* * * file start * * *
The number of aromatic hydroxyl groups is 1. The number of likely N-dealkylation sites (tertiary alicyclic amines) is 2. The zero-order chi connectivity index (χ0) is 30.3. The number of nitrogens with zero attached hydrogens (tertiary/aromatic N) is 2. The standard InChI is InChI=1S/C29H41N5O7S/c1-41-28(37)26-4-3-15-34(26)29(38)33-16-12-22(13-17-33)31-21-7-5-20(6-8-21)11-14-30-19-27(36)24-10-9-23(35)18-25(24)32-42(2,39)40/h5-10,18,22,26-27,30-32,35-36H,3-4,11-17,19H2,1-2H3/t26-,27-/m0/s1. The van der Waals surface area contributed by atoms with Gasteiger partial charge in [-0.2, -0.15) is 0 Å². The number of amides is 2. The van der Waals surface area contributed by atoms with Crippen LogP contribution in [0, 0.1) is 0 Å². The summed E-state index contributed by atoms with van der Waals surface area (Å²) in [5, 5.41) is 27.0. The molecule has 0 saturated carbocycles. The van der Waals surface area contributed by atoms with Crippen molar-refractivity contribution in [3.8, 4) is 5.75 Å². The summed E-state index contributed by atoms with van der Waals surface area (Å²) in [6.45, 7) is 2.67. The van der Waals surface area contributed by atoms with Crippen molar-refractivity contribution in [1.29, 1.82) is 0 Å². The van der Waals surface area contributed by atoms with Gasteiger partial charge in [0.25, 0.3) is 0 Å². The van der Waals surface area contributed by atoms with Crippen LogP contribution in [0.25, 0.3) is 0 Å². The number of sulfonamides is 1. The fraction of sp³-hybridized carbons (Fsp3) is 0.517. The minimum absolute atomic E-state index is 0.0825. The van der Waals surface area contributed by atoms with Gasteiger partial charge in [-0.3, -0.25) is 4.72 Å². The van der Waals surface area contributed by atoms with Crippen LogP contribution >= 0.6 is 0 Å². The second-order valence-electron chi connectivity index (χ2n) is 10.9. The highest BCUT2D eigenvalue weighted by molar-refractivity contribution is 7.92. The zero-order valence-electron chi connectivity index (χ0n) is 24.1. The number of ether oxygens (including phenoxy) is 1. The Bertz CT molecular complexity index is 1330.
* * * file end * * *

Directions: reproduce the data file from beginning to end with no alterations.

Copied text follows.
The number of aromatic hydroxyl groups is 1. The number of likely N-dealkylation sites (tertiary alicyclic amines) is 2. The zero-order chi connectivity index (χ0) is 30.3. The number of nitrogens with zero attached hydrogens (tertiary/aromatic N) is 2. The standard InChI is InChI=1S/C29H41N5O7S/c1-41-28(37)26-4-3-15-34(26)29(38)33-16-12-22(13-17-33)31-21-7-5-20(6-8-21)11-14-30-19-27(36)24-10-9-23(35)18-25(24)32-42(2,39)40/h5-10,18,22,26-27,30-32,35-36H,3-4,11-17,19H2,1-2H3/t26-,27-/m0/s1. The van der Waals surface area contributed by atoms with Gasteiger partial charge in [-0.2, -0.15) is 0 Å². The number of amides is 2. The van der Waals surface area contributed by atoms with Crippen LogP contribution in [0, 0.1) is 0 Å². The summed E-state index contributed by atoms with van der Waals surface area (Å²) in [5, 5.41) is 27.0. The molecule has 0 saturated carbocycles. The van der Waals surface area contributed by atoms with Crippen molar-refractivity contribution in [3.8, 4) is 5.75 Å². The summed E-state index contributed by atoms with van der Waals surface area (Å²) in [6.45, 7) is 2.67. The van der Waals surface area contributed by atoms with Crippen molar-refractivity contribution in [1.29, 1.82) is 0 Å². The van der Waals surface area contributed by atoms with Gasteiger partial charge in [0.25, 0.3) is 0 Å². The van der Waals surface area contributed by atoms with Crippen LogP contribution in [0.25, 0.3) is 0 Å². The number of sulfonamides is 1. The fraction of sp³-hybridized carbons (Fsp3) is 0.517. The minimum absolute atomic E-state index is 0.0825. The van der Waals surface area contributed by atoms with Gasteiger partial charge in [-0.3, -0.25) is 4.72 Å². The van der Waals surface area contributed by atoms with Crippen LogP contribution >= 0.6 is 0 Å². The second-order valence-electron chi connectivity index (χ2n) is 10.9. The highest BCUT2D eigenvalue weighted by molar-refractivity contribution is 7.92. The zero-order valence-electron chi connectivity index (χ0n) is 24.1. The number of ether oxygens (including phenoxy) is 1. The Bertz CT molecular complexity index is 1330.